Sufism is regarded the inward aspect of Islam, a set of values, doctrines, rituals and institutions that crystallise its mere essence. As a result, Sufi visualisations of belief and piety form a kind of visual lingua franca in the widest sense within European Muslim communities. The EU-funded SufiVisual project included interdisciplinary research focused on how visual culture actively constructs and shapes religious concepts, impacting our understanding of Islam. The project aimed to function as a bridge between East and West, as it explored the roles of visual culture and religious practice as counter movements to religious fundamentalism and driving forces for religious pluralism.
Seeing the Sufi universe from inside
Sara Kuehn, the project’s Marie Skłodowska-Curie fellow, carried out fieldwork at the Sufi communities of Inayatiyya, Naqshbandi-Haqqani, ʿAlawiyya, Bektashi and Mevlevi in France and in Germany in their transnational contexts. To collect data, she conducted participant observations of various events organised by these communities and of their weekly dikhrs (rituals of divine remembrance) as well as qualitative interviews with Sufi leaders and community members. A gender-balanced sample of interview participants was ensured, providing a nuanced and dynamic picture of female spiritual practice, leadership and vision. The study also showed that mystical Islam and Sufism, a tradition that is in constant dialogue with society and its political, cultural, and economic dynamics, has the capacity to disrupt gender norms and established hierarchies—theological and political—also by giving women a public voice which extends across geographic regions. Kuehn focused also on Sufi cultural production, including all visual material as well as inner ‘visions’ produced by Sufi actors, such as leaders, members, artists and musicians. “Vision can relate to the perception of reality through the eye which has the capacity for physical sight or mental apprehension, or for immaterial realities or future events, the so-called mind’s eye,” explains project coordinator Dionigi Albera.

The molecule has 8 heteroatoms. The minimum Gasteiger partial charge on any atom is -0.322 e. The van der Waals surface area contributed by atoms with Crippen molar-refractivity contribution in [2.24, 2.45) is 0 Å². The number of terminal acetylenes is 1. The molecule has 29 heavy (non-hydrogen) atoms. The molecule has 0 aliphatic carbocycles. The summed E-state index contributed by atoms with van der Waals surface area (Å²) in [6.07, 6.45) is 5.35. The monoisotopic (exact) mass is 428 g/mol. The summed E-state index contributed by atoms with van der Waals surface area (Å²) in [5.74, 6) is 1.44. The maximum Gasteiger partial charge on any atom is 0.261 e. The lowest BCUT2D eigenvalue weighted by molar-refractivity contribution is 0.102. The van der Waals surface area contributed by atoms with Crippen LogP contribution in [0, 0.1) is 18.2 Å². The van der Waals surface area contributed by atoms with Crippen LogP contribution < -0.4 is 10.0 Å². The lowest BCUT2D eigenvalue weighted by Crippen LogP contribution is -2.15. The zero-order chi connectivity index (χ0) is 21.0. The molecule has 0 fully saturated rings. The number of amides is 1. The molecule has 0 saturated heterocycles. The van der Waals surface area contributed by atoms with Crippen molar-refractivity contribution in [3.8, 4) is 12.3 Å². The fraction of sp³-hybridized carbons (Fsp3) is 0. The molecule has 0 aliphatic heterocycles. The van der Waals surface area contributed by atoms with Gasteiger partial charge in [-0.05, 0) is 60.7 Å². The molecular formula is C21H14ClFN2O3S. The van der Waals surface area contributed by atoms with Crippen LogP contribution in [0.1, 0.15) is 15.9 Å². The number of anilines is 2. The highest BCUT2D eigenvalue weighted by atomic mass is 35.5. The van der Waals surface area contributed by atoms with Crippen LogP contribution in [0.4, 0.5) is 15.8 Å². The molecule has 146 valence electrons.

When two worlds collide
“One of the challenges whilst carrying out ethnographic research amongst members of some Sufi communities is certainly religious proselytisation and its potential effects on the relationship between the community members and the researcher. Moreover, in some cases, gender determined the scope of the research and circumscribed the possibilities of data collection,” says Albera. Despite the difficulties, the 2-year research project has produced compelling results. The most recent SufiVisual-related event was the international online conference ‘Female Visions: The Religious Visual Culture of Contemporary Female Islamic Mysticism’, organised in Stuttgart, Germany, from 16-18 October 2020. The programme comprised an academic part with 16 paper presentations, a ‘practical’ part with presentations by 6 women Sufi leaders, and an artwork section with video and sound installations. It can be viewed online on the publicly accessible conference website.
Sufi extrovert tendencies
“We are witnessing a renewal of Sufism in contemporary societies which also includes new cultural forms. Today’s Sufis express themselves not only through traditional sacred music or Arabic calligraphy, but also through plastic arts, photography, dance performances, and, for example, rap,” points out Albera. “Furthermore, the pre-eminence of the spiritual experience in Sufi contexts leaves little room for the identity dimension (sometimes prevalent in a Western Islamic context); the influx of converts in some Sufi communities also occasions a major cultural and religious fluidity. This fluidity makes contemporary Sufism a dynamic laboratory in the evolution of contemporary Islam.”
SufiVisual, Sufism, Islam, visual culture, gender, religious pluralism, ethnographic research